Singapore — Crude oil futures slid during mid-morning trade in Asia Friday amid expectations that the supply void from Iran will be filled by other key crude oil producers, Saudi Arabia and the US.
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At 10:22 am Singapore time (0222 GMT), the July ICE Brent crude oil futures slipped 16 cents/b (0.20%) from Thursday's settle to $70.59/b, while the NYMEX June light sweet crude contract moved 3 cents/b (0.05%) lower to $61.78/b.
Thursday's settlements for both ICE Brent and NYMEX crude were the lowest in almost a month, according to S&P Global Platts data.
"Oil prices fell to the lowest in a month as markets saw the US, Russia and Saudi Arabia filling the gap by Iran just as sanctions waivers on Iranian oil exports expired on Thursday," UOB analysts wrote in a report on Friday.
The US last week announced it will end the Iranian sanction waivers provided to eight countries, including China, India and South Korea, when the waivers expire on May 2.
Asian refiners, which are some of the biggest buyers of Iranian crude, have already begun asking other producers for higher crude volume, analysts said.
"Asian refiners have already started asking Saudi Aramco if it can supply more crude than they are currently contracted for. This comes in light of the expected fall in Iranian crude as the waivers of previous US sanctions expire," ANZ analysts said in a report on Friday.
In addition, the buildup in US commercial crude oil stocks amid record high production continue to weigh on the market, analysts said.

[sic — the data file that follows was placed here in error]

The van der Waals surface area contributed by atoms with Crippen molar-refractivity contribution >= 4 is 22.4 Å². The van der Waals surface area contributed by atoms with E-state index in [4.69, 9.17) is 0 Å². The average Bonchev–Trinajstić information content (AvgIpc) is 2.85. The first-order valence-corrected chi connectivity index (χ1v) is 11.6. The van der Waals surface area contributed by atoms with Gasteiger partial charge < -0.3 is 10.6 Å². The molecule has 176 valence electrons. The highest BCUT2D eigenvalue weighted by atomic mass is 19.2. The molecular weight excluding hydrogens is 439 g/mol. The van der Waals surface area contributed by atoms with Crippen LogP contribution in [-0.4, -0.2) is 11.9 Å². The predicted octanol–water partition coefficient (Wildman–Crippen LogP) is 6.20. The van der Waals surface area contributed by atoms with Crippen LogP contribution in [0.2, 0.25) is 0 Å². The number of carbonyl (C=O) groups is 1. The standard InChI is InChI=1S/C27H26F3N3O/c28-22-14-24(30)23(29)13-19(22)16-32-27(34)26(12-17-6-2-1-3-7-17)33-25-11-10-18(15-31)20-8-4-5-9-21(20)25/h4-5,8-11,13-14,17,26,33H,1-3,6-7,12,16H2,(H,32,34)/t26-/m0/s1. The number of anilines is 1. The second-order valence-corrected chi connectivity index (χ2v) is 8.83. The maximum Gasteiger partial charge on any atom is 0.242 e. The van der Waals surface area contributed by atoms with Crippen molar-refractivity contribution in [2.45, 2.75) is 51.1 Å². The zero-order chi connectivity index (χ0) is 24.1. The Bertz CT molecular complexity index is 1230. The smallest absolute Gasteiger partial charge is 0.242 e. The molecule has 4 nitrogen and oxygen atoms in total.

US commercial crude stocks in the US grew 9.93 million barrels to 470.57 million barrels during the week ended April 26, as production edged up 100,000 b/d to a fresh all-time high 12.3 million b/d, while imports grew 265,000 b/d at a 10-week high 7.41 million b/d, according to data released from the Energy Information Administration.
"The market is also still feeling the impact of the huge increase in inventories in the US. The jump of almost 10m bbls last week was significantly higher than the market was expecting," ANZ analysts said.
Meanwhile, the US active rig count rebounded this week as operators deployed an additional 18 oil and natural gas rigs to lift the total to 1,084 in the week that ended Wednesday, according to S&P Global Platts Analytics.
The number of rigs targeting gas rose by nine to 224, while the oil-directed rig total increased by 11 to 857.
The official data on last week's US oil and gas rig count from Baker Hughes will be released later Friday.
As of 0222 GMT, the US Dollar Index was 0.04% lower at 97.545.
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